The viola is seldom a soloist instrument, as Ms. Schmitz explained why the three pieces on her program are all transcriptions from other instruments. Their performance of Bach’s flute sonata BWV 1034 sounded as if it were written for viola and lute. The lute, or theorbo, is an impressive looking instrument with eight strings plus another six strings, which resonate sympathetically, without playing on them. It was an effective replacement of the harpsichord in the original scoring. Schmitz plays Bach with a Baroque setup and bow. She switched to a modern instrument for the balance of the program of music by Schubert and Falla. Schubert’s Arpeggione Sonata lies well for the viola, and the originally spare piano writing transfers easily to the guitar. The Arpeggione was a short-lived experiment in what is referred to as an instrument resembling a “bowed guitar” that Schubert was interested in. Mr. Martyn-Ellis played a 19th century style instrument, similar to but smaller than the modern classical guitar. The performance was noted for clean playing and superb ensemble. Perhaps it helps that the performers are happily married and have performed this music often.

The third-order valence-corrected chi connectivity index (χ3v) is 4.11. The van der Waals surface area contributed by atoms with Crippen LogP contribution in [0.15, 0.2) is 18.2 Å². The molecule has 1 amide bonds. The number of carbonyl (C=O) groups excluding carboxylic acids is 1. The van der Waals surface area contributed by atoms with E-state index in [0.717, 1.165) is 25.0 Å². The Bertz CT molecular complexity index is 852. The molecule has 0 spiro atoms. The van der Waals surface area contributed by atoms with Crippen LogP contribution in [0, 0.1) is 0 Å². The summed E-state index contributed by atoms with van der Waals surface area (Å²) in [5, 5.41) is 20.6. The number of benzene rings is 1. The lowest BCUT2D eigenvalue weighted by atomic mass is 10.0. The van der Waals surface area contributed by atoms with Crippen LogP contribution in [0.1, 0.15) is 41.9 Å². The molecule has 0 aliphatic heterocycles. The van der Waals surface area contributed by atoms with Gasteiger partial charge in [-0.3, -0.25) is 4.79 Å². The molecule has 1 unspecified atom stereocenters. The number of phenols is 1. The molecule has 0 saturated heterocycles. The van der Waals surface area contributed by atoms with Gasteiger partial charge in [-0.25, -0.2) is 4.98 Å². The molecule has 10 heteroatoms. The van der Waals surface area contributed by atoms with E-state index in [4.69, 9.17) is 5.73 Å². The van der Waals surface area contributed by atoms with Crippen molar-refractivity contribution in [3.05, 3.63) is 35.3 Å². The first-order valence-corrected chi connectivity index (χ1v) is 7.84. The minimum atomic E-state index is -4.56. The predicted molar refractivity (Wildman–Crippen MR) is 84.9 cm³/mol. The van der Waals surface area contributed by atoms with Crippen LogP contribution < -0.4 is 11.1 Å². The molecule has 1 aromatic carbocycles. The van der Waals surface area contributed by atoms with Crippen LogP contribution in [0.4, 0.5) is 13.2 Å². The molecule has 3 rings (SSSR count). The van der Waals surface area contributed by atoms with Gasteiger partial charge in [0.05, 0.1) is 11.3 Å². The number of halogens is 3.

The viola is the only instrument of the violin family that is still in search of perfect proportions in its construction. Ms. Schmitz performs on a 1987 Hiroshi Iizuka viola made in Philadelphia. The upper bouts show an interesting variation in design that probably facilitates playing in the upper positions.
The program concluded with Seven Spanish Folksongs by Manuel de Falla, originally for voice and piano. The piano part is written to reflect Spanish guitar styles, so the transcription to guitar sounds natural. The songs reflect Spanish styles from different regions, and were played here with distinct characteristics. But some of the unique Spanish flavors were underplayed, lacking emphasis on the little arabesque flourishes. The lullaby “Nana” was warm and soothing, but only the final “Polo” opened the restraints and let loose with flamenco abandon.
Bach Cantatas at All Saints’ Church